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Hellraiser: A Review of Most of the Series

I’ve only watched six of the nine available Hellraiser movies and I’ve only seen them all once, so I don’t consider myself any kind of expert. But after watching four of these movies in a three day period, I figure I’ve earned the right to vent a little bit.

The first Hellraiser movie was a great horror movie. It brought a new mythos to the table and broke free of the more standard horror movies that were being pumped out during the ’80s. It took its time and built up an atmosphere. And then knocked you down with gutwrenchingly creepy visuals. It’s an unsettling movie and reason #552 why I hope I’m never left alone in the same room with Clive Barker.

And then they started pumping out sequels. In the second movie, our wily heroine ends up in Hell itself and we find out Pinhead’s backstory.

By the fourth movie, we find out where the puzzle box (or the Lament Configuration if we want to be nerdy about it) comes from and also take a trip into space with Pinhead.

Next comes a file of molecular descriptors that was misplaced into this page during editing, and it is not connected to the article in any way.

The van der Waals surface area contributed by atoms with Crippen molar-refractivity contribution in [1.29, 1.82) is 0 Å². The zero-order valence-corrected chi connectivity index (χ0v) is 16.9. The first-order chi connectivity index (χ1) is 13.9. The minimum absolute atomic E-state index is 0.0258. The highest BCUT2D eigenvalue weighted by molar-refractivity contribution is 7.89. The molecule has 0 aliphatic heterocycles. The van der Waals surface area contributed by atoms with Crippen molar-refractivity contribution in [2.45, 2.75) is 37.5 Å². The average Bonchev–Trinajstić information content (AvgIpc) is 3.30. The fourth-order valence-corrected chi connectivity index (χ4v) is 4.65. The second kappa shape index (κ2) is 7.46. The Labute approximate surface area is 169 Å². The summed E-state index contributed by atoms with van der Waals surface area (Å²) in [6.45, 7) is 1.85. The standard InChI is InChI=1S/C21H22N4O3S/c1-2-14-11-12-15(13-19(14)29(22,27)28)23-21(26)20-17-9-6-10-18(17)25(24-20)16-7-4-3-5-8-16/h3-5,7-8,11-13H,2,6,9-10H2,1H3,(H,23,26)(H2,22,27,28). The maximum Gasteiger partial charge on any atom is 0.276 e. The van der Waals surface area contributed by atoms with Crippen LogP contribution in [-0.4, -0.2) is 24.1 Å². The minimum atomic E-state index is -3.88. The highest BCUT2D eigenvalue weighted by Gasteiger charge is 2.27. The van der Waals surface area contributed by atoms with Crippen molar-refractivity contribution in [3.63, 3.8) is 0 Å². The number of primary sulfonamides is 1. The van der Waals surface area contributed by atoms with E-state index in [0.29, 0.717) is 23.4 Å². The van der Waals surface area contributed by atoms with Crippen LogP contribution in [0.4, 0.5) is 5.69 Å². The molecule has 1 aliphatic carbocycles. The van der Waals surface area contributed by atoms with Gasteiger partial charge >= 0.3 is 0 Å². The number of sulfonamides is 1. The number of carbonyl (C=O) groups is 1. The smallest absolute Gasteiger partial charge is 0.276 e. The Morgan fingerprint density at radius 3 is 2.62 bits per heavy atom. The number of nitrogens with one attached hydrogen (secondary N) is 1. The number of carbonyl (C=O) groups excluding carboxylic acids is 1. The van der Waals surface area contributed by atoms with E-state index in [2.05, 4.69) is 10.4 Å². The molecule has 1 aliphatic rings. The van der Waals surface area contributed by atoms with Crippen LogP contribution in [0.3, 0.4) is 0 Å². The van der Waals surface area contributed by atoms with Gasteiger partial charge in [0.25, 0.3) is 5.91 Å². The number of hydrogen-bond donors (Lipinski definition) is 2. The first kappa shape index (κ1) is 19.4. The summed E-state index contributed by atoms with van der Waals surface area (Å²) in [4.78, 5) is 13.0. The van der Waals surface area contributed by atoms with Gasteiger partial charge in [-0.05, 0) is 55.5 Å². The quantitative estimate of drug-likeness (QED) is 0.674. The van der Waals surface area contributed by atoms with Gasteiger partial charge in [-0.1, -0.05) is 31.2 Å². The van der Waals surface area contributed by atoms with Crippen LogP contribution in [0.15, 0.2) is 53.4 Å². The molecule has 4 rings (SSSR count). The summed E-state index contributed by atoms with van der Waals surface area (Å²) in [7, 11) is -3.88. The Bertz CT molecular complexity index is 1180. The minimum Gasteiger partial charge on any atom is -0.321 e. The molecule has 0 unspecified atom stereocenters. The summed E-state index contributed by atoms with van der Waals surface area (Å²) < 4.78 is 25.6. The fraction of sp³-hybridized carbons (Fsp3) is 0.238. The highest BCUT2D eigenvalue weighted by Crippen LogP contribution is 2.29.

Really, there’s not much more ground to cover in the mythos, but the Hellraiser series falls into the same trap as other horror franchises and drive everything into the ground. What started off as a unique and creepy story has now been dragged so far into the light that any sense of mystery has been completely eradicated. And this series, more than most others, did best when the audience was kept in the dark.

At its best, Hellraiser was heavily driven by its atmosphere and the mythology. The characters were secondary to the backdrop behind them. The Cenobites were shadowy figures that were skincrawlingly creepy. Hell was a combination of Escher and Bosch and was probably the best representation of what the inside of Lovecraft’s brain looked like.

But as the series went on, they traded mystery for more gore and creepy for shocking. By the time you have a Cenobite who ejected CDs into his victims (Hellraiser III), the series had jumped the shark and then jumped it again for good measure.

This devolving of the series is more¬†disappointing¬†than, say, Friday the 13th because Friday the 13th was always a second-rate Halloween knock-off designed to make money and throw some blood on the screen. Jason X isn’t really that big of a fall of grace for the series. But Hellraiser started off striving for some much more and ended up being no better than any of its slasher brothers.

Dylan Charles

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